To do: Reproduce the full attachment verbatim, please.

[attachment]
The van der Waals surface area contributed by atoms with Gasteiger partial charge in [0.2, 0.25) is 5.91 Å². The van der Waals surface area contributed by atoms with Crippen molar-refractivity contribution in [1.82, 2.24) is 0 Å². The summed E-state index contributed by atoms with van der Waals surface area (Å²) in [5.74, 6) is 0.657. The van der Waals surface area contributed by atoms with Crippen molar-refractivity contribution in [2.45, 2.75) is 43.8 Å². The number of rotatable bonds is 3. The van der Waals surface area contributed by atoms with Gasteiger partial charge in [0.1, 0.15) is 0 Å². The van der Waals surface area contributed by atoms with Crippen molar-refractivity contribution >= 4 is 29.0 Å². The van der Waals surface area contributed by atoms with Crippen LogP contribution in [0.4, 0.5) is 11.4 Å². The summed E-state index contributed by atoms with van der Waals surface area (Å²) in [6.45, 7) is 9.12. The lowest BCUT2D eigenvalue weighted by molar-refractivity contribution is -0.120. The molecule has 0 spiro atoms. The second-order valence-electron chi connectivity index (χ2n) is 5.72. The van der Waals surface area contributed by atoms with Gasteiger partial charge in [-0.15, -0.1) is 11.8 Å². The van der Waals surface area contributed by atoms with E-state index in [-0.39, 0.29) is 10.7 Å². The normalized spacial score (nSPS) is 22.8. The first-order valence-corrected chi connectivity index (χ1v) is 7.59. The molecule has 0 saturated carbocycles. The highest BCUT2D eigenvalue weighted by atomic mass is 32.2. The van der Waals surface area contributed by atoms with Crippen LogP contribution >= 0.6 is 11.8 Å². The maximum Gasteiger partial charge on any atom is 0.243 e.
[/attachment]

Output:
The van der Waals surface area contributed by atoms with Gasteiger partial charge in [0.2, 0.25) is 5.91 Å². The van der Waals surface area contributed by atoms with Crippen molar-refractivity contribution in [1.82, 2.24) is 0 Å². The summed E-state index contributed by atoms with van der Waals surface area (Å²) in [5.74, 6) is 0.657. The van der Waals surface area contributed by atoms with Crippen molar-refractivity contribution in [2.45, 2.75) is 43.8 Å². The number of rotatable bonds is 3. The van der Waals surface area contributed by atoms with Gasteiger partial charge in [0.1, 0.15) is 0 Å². The van der Waals surface area contributed by atoms with Crippen molar-refractivity contribution >= 4 is 29.0 Å². The van der Waals surface area contributed by atoms with Crippen LogP contribution in [0.4, 0.5) is 11.4 Å². The summed E-state index contributed by atoms with van der Waals surface area (Å²) in [6.45, 7) is 9.12. The lowest BCUT2D eigenvalue weighted by molar-refractivity contribution is -0.120. The molecule has 0 spiro atoms. The second-order valence-electron chi connectivity index (χ2n) is 5.72. The van der Waals surface area contributed by atoms with Gasteiger partial charge in [-0.15, -0.1) is 11.8 Å². The van der Waals surface area contributed by atoms with E-state index in [-0.39, 0.29) is 10.7 Å². The normalized spacial score (nSPS) is 22.8. The first-order valence-corrected chi connectivity index (χ1v) is 7.59. The molecule has 0 saturated carbocycles. The highest BCUT2D eigenvalue weighted by atomic mass is 32.2. The van der Waals surface area contributed by atoms with Crippen LogP contribution >= 0.6 is 11.8 Å². The maximum Gasteiger partial charge on any atom is 0.243 e.